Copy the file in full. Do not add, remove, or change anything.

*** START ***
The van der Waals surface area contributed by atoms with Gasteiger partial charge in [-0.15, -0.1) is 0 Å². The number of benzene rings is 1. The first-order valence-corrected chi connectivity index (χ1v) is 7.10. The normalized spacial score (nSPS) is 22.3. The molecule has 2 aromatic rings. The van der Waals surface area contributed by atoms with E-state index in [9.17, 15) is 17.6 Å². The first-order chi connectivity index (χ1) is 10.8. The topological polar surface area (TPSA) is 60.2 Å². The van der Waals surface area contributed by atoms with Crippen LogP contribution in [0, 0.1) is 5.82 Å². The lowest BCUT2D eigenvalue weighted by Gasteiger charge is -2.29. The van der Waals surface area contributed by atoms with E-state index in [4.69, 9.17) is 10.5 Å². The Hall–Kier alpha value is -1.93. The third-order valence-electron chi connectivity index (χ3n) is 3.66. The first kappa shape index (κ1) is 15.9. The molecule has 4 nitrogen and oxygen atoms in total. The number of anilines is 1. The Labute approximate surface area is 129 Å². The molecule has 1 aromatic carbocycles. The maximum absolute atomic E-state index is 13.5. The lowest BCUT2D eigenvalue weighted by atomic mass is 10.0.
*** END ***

The van der Waals surface area contributed by atoms with Gasteiger partial charge in [-0.15, -0.1) is 0 Å². The number of benzene rings is 1. The first-order valence-corrected chi connectivity index (χ1v) is 7.10. The normalized spacial score (nSPS) is 22.3. The molecule has 2 aromatic rings. The van der Waals surface area contributed by atoms with E-state index in [9.17, 15) is 17.6 Å². The first-order chi connectivity index (χ1) is 10.8. The topological polar surface area (TPSA) is 60.2 Å². The van der Waals surface area contributed by atoms with Crippen LogP contribution in [0, 0.1) is 5.82 Å². The lowest BCUT2D eigenvalue weighted by Gasteiger charge is -2.29. The van der Waals surface area contributed by atoms with E-state index in [4.69, 9.17) is 10.5 Å². The Hall–Kier alpha value is -1.93. The third-order valence-electron chi connectivity index (χ3n) is 3.66. The first kappa shape index (κ1) is 15.9. The molecule has 4 nitrogen and oxygen atoms in total. The number of anilines is 1. The Labute approximate surface area is 129 Å². The molecule has 1 aromatic carbocycles. The maximum absolute atomic E-state index is 13.5. The lowest BCUT2D eigenvalue weighted by atomic mass is 10.0.